As the planet's most advanced species, alone capable of conceptualising and documenting art, literature, music and the sciences (fair enough, a chimp probably could paint a masterpiece, but only under intense human prompting), we may expect our contribution to world history to be indelible, but indeed, even our most steadfast detritus would fade in a relatively short time, such that our presence would quickly become largely untraceable (according to this documentary).
Du.ra.tion., the outgoing exhibition at Camberwell's House Gallery, shared by four female artists of varying levels of experience (Beverley Bennett is in the final year of her Fine Art MA; Susannah King is, amongst other placements, ex-Saatchi & Saatchi and currently teaches at City of Westminster College and University of Middlesex), is suggestive of such an event, in its study of the 'physical gesture' and 'the anatomy of space and time'.
Sally Jones, showing photographic pieces such as 'Sitting Room', 'Bedroom' and 'Kitchen', seems to have set her camera to document the very first moments. Right from the extinction, or wholesale Star Trek-style conveyance into another dimension, canteen seats are left empty and lights left on, in spaces both dreamlike and wholly recognisable. The nineteenth-century photographer William H. Warner was convinced of the then-commonly held belief that a dead person's retinas 'photographed' their final image, such that the perpetrator of a murder could be identified, within a certain time window. One could speculate whether the final frame in the eye of a petrified foetus might record something resembling Susannah King's 'Shot 01 Overview Watered'.
In the works of both Beverley Bennett and Laura Davidson, it is suggested that to truly possess a space is to tarnish it. Thoroughly domesticated cats and dogs dig and spray to mark their territory and warn off all-comers. One can imagine the feral claws of an abandoned dog scratching frantically at the manifestation of recent human presence, at curtains and cupboards, delaying the need to hunt and compete. In Bennett's works, such as 'Tomorrow Is Uncertain', given pride of place in the front window of the gallery, there is an attempt to articulate this primal language, in which these feral claws, bereft of words, issue their deadly warning.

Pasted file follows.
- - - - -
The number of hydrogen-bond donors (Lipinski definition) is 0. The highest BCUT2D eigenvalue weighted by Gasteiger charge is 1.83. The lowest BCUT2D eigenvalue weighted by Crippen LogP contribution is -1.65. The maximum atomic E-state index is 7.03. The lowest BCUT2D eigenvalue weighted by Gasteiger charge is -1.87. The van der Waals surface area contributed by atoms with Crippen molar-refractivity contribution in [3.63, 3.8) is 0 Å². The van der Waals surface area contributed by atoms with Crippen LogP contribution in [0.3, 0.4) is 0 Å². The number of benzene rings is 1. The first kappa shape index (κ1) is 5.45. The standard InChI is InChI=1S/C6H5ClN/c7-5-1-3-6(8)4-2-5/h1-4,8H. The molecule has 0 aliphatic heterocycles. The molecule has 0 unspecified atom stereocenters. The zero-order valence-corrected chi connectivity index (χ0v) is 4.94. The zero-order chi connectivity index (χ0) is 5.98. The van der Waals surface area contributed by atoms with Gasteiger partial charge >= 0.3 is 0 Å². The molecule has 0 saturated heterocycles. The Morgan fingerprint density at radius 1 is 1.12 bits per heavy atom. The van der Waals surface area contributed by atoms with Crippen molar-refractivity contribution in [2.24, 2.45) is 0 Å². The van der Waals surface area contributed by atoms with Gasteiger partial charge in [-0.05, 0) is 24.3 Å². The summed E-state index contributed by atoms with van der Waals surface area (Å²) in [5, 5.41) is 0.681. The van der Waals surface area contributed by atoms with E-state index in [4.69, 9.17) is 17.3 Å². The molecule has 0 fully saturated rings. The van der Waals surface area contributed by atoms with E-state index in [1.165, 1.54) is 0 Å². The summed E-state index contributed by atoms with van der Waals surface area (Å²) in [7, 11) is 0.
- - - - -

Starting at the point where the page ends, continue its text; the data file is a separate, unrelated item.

Laura Davidson refers to her room-filling work '30' as having been completed with similarly 'somatic' actions. Again a new language is evoked, one simple enough to dispense with human words. The semiotics of the space express in the viewer memories of camping or attendance of a muddy music festival, and furthermore, the markings left behind by the departed crowds. The deadly human touch is equally felt by her 'Galveston' sea shells, on which the coastal devastation effected by an upturned oil container is captured, or so it seems. 'Warm as the sun, dipped in black', Lauryn Hill sings in my mind as I see them.